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Monday, Sep 22, 2014
Colleges

SEC in transition, lacking in star power


Published:   |   Updated: July 16, 2014 at 06:53 AM

— Florida quarterback Jeff Driskel insists there are still plenty of superstars in the Southeastern Conference.

The only problem is nobody’s heard of them yet.

One year after high-profile players such as Alabama’s A.J. McCarron, South Carolina’s Jadeveon Clowney and Texas A&M’s Johnny Manziel brought a rock star feel to SEC Media Days, the buzz is largely missing this week at the league’s preseason showcase.

Part of the reason is a lack of experienced quarterbacks. McCarron, Manziel, LSU’s Zach Mettenberger, South Carolina’s Connor Shaw and Georgia’s Aaron Murray are gone after impressive careers.

There are still some accomplished players in the league — especially at running back. Alabama’s T.J. Yeldon and Georgia’s Todd Gurley are among the nation’s best.

Driskel said it won’t be long before others become nationally known as well.

“Some of the guys haven’t put up the numbers or the championships that guys in the past have,” Driskell said. “But there’s always going to be talent in the SEC. It’s just a matter of who makes the plays this year. You get guys who end up being household names who weren’t at the beginning of the year.”

But the shadow of Manziel, McCarron and Co. still looms, even months after they played their last college game.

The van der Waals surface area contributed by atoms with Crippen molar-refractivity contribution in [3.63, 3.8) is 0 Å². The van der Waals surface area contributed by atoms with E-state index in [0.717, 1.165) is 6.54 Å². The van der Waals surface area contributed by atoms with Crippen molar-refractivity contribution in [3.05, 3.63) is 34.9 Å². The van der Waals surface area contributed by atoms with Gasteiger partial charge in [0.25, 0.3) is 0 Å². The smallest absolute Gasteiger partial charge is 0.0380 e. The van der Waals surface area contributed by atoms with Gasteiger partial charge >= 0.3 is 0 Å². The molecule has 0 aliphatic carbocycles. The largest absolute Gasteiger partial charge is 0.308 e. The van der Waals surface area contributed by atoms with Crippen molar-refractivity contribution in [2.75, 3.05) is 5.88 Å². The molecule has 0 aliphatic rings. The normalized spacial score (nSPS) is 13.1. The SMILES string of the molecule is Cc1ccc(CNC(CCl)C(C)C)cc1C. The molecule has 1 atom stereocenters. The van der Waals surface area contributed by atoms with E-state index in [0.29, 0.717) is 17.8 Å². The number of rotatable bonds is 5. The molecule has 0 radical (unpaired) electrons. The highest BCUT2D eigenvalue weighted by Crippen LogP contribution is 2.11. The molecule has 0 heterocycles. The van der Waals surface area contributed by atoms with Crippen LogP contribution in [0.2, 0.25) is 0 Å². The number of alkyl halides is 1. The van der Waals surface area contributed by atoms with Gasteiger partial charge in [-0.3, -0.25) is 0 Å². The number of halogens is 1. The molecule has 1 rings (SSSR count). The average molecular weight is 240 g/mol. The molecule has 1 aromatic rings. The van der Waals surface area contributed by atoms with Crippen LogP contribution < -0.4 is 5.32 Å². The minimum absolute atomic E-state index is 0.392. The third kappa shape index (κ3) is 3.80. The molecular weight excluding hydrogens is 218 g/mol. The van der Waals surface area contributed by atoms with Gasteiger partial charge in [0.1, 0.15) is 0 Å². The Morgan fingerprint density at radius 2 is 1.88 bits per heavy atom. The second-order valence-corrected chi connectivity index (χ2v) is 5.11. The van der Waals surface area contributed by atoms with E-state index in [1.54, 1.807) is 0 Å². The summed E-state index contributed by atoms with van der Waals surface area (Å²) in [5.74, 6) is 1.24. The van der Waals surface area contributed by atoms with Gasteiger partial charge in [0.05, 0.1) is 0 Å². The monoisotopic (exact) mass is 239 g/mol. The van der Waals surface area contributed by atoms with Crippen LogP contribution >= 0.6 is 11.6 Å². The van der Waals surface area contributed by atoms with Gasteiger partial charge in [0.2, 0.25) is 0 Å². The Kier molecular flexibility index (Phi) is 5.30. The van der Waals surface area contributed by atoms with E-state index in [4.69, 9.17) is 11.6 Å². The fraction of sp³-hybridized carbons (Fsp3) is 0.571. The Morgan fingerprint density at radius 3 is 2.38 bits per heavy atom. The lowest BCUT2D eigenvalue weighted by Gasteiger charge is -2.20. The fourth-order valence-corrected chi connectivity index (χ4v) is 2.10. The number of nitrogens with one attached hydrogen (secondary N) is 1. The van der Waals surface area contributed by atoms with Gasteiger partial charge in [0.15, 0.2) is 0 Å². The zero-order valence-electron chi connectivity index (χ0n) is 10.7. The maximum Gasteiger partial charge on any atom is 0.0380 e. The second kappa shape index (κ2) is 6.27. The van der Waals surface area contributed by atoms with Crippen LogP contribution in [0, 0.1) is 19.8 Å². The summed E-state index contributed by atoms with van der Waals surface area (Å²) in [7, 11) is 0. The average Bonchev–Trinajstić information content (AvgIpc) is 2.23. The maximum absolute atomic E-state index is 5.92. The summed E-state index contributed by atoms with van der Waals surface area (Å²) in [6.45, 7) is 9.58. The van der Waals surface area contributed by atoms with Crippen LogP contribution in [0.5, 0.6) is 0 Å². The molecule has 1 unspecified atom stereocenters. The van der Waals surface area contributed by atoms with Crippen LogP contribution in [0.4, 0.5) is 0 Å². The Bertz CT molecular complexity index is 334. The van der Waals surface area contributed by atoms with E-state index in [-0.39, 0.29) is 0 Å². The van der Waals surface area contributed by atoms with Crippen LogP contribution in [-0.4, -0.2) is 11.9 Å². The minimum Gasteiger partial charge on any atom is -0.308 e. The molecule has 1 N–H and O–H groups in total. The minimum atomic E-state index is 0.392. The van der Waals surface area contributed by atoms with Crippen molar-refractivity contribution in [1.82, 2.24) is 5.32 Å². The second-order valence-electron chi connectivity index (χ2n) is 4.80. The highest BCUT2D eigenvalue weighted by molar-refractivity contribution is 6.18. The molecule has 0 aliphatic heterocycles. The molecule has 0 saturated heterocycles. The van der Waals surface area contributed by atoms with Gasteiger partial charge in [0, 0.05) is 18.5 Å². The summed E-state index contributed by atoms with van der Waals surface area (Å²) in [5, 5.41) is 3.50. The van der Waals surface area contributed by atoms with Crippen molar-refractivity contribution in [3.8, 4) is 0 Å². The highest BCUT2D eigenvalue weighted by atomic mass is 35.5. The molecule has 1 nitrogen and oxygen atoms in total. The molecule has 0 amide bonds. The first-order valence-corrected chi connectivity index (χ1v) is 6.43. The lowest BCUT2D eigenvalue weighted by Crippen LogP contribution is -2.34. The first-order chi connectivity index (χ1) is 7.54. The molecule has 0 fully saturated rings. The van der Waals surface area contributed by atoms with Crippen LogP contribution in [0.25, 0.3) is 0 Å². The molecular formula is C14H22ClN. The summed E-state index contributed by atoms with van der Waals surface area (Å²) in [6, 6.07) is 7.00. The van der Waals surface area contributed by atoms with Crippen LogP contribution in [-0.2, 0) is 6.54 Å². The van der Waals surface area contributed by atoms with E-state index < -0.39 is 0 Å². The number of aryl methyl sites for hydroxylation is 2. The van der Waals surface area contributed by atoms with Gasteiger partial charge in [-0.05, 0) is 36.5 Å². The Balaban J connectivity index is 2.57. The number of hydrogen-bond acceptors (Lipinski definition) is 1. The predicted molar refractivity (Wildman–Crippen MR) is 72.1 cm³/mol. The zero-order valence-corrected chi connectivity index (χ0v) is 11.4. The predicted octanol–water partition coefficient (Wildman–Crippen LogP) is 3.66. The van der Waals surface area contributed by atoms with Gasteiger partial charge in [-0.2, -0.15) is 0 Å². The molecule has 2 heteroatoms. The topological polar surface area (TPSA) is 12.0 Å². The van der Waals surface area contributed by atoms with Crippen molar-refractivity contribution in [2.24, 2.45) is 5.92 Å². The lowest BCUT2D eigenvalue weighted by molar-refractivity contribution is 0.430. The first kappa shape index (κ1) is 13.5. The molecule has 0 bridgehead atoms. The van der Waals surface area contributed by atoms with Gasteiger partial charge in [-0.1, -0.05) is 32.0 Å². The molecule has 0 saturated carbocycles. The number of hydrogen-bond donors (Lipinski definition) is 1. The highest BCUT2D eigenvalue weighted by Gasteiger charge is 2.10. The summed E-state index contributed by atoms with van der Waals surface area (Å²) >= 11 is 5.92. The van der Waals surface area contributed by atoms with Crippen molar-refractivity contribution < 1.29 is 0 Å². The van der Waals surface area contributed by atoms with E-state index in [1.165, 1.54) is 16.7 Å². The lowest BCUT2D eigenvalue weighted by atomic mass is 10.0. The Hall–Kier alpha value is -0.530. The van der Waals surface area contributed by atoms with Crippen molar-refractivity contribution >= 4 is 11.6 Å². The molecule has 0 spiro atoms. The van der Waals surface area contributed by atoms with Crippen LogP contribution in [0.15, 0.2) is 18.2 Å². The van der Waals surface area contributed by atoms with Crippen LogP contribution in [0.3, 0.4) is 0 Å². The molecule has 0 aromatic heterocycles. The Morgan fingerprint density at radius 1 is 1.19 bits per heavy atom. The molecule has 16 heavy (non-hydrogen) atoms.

When Texas A&M coach Kevin Sumlin took the podium on Tuesday afternoon, two of the first three questions he received were about Johnny Football.

After the second one, an amused Sumlin said “Is this the SEC Media Days?”

Indeed, but no one can argue they are missing star power.

Arguably the league’s most recognizable quarterback — Auburn’s Nick Marshall — didn’t come to media days after being cited for possession of a small amount of marijuana. Mississippi’s Bo Wallace is the only returning quarterback in the league who threw for at least 2,000 yards last season.

Mississippi State’s Dak Prescott and Driskel are among the most intriguing breakout candidates at quarterback.

The strength of the league might be at running back, where veterans like Yeldon, Gurley and South Carolina’s Mike Davis return for another season. All three averaged around 100 yards per game during their sophomore seasons and scored at least 10 touchdowns.

But there’s a good chance some of the league’s best players — along with the league’s best teams — are relative unknowns at this point.

“Nobody picked Missouri and Auburn to win the divisions last year,” South Carolina Steve Spurrier said. “That’s why we play the game. We don’t know who’s going to win ’em.”

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